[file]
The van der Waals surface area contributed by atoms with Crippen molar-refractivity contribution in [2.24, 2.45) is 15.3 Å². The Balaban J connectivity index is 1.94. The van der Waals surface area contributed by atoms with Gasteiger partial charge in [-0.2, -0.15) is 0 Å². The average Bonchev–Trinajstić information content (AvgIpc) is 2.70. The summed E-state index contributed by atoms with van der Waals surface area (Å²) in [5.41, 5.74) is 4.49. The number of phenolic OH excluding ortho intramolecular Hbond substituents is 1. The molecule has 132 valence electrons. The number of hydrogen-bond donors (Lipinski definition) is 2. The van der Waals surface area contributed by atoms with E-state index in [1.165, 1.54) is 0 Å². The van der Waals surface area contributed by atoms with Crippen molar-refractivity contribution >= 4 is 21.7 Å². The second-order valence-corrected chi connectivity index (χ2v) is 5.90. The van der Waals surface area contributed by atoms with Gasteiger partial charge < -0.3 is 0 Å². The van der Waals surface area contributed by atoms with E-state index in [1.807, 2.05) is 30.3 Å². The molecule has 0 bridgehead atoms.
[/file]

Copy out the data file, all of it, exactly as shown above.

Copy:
The van der Waals surface area contributed by atoms with Crippen molar-refractivity contribution in [2.24, 2.45) is 15.3 Å². The Balaban J connectivity index is 1.94. The van der Waals surface area contributed by atoms with Gasteiger partial charge in [-0.2, -0.15) is 0 Å². The average Bonchev–Trinajstić information content (AvgIpc) is 2.70. The summed E-state index contributed by atoms with van der Waals surface area (Å²) in [5.41, 5.74) is 4.49. The number of phenolic OH excluding ortho intramolecular Hbond substituents is 1. The molecule has 132 valence electrons. The number of hydrogen-bond donors (Lipinski definition) is 2. The van der Waals surface area contributed by atoms with E-state index in [1.165, 1.54) is 0 Å². The van der Waals surface area contributed by atoms with Crippen molar-refractivity contribution >= 4 is 21.7 Å². The second-order valence-corrected chi connectivity index (χ2v) is 5.90. The van der Waals surface area contributed by atoms with Gasteiger partial charge < -0.3 is 0 Å². The van der Waals surface area contributed by atoms with E-state index in [1.807, 2.05) is 30.3 Å². The molecule has 0 bridgehead atoms.